Come On !

Ronald December 23, 2011 at 6:45

@Shaun Steenkamp: I think the general idea among astronomers with regard to (giant) planet formation is that the *total* amount of available primordial dust increases with distance (up to a maximum after which it declines again), simply because the total orbit of an embryonic planet sweeping up this material logically increases with distance.

And honestly, the idea of these super-earths being remnants of close-in ice and gas giants of which the gaseous envelopes have been blown away, is not originally mine (I think, if it is though, I hereby want to claim this as a new theory ;-) ).
This idea will be tested as more and more Kepler data come in from greater orbital (AU) distances: are these super-rocky planets also present at greater distances from the host star (beyond any ‘snow-line’ or the like) or are only ice and gas giants found at those greater distances? That remains to be seen.

Ronald December 23, 2011 at 6:52

Further to my previous comment to Shaun: maybe it is even rather irrelevant whether the super-earths are remnants of ice and gas giants whose gaseous/liquid envelopes have been blown away, or that those envelopes did not, could not, form in the first place. The result is the same: only a large rocky core, without the gaseous/liquid envelope.
Again, it would be very interesting and testing to find out whether these super-earths also exist at greater distances.
See also CD’s post after this one: ‘Kepler Finds Earth-sized Planets’.

Eniac December 24, 2011 at 0:37

If you were forced to decide where to invest an effort in searching for intelligence , where would you look FIRST ? Among Bees ?

If we had a choice between monkeys and bees: monkeys, definitely. But we do not have such a choice. We have nothing.

I objected to very unambiguous statements (“insects would collapse” and “bigger mobile land-life forms would be necessary for intelligence”) which I think are both false. I am not against making prudent choices of were to look, but surely we should not base our decisions on false assumptions.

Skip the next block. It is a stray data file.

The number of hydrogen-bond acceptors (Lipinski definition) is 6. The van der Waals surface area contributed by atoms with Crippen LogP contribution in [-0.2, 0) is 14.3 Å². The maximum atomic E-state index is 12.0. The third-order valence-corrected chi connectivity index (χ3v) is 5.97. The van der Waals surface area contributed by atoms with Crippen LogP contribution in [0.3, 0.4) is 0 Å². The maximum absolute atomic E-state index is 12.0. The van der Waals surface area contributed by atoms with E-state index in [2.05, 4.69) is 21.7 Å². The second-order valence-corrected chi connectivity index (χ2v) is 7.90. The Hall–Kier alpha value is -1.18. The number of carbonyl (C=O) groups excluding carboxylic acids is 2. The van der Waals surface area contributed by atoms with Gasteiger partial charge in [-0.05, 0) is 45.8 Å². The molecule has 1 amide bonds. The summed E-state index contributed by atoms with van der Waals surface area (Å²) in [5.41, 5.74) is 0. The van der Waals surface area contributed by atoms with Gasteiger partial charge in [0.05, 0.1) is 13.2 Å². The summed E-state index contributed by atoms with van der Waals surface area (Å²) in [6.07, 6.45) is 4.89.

Rob Henry December 25, 2011 at 5:54

“If you were forced to decide where to invest an effort in searching for intelligence , where would you look FIRST ? Among Bees ?”

I have a very different take on this statement than Eniac. For Ole’s reference to be maximally relevant it should be made in regard to ape and bee analogues in alien biosystems.

In one biosystem that contains both, I would also look first to the apes, but just for these two reasons
1) I would transfer my Earthly biases to this new system as a sort of default setting, and on Earth I also suspect that it is true
2) If these alien bees were really intelligent, the likely hive nature of that intelligence would mean that contact with them might be superlatively difficult.

If the apes and bees looked like the highest creatures in their respective worlds, then I would assume it likely that each is filling the niche of most complex creature on their home world, and that, because of this, it is quite possible that the selective pressure for intelligence is abnormally high in each case. In this new scenario I would only be swayed by the flexibility with which the tool use and constructions of these species change over changing environments.